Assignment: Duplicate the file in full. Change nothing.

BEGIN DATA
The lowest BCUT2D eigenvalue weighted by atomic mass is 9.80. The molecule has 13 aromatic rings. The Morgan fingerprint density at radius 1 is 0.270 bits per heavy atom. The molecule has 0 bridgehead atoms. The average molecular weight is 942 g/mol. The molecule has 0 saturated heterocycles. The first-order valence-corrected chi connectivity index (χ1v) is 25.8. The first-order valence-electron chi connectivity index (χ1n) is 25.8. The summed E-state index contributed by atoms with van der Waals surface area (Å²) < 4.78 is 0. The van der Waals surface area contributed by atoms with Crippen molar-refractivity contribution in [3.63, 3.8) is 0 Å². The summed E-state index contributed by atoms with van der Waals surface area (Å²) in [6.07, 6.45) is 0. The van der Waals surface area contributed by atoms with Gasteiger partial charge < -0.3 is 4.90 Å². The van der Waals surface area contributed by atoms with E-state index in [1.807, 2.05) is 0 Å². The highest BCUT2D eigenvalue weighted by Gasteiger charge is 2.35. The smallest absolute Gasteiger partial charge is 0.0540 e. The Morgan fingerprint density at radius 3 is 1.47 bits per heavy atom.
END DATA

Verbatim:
The lowest BCUT2D eigenvalue weighted by atomic mass is 9.80. The molecule has 13 aromatic rings. The Morgan fingerprint density at radius 1 is 0.270 bits per heavy atom. The molecule has 0 bridgehead atoms. The average molecular weight is 942 g/mol. The molecule has 0 saturated heterocycles. The first-order valence-corrected chi connectivity index (χ1v) is 25.8. The first-order valence-electron chi connectivity index (χ1n) is 25.8. The summed E-state index contributed by atoms with van der Waals surface area (Å²) < 4.78 is 0. The van der Waals surface area contributed by atoms with Crippen molar-refractivity contribution in [3.63, 3.8) is 0 Å². The summed E-state index contributed by atoms with van der Waals surface area (Å²) in [6.07, 6.45) is 0. The van der Waals surface area contributed by atoms with Gasteiger partial charge < -0.3 is 4.90 Å². The van der Waals surface area contributed by atoms with E-state index in [1.807, 2.05) is 0 Å². The highest BCUT2D eigenvalue weighted by Gasteiger charge is 2.35. The smallest absolute Gasteiger partial charge is 0.0540 e. The Morgan fingerprint density at radius 3 is 1.47 bits per heavy atom.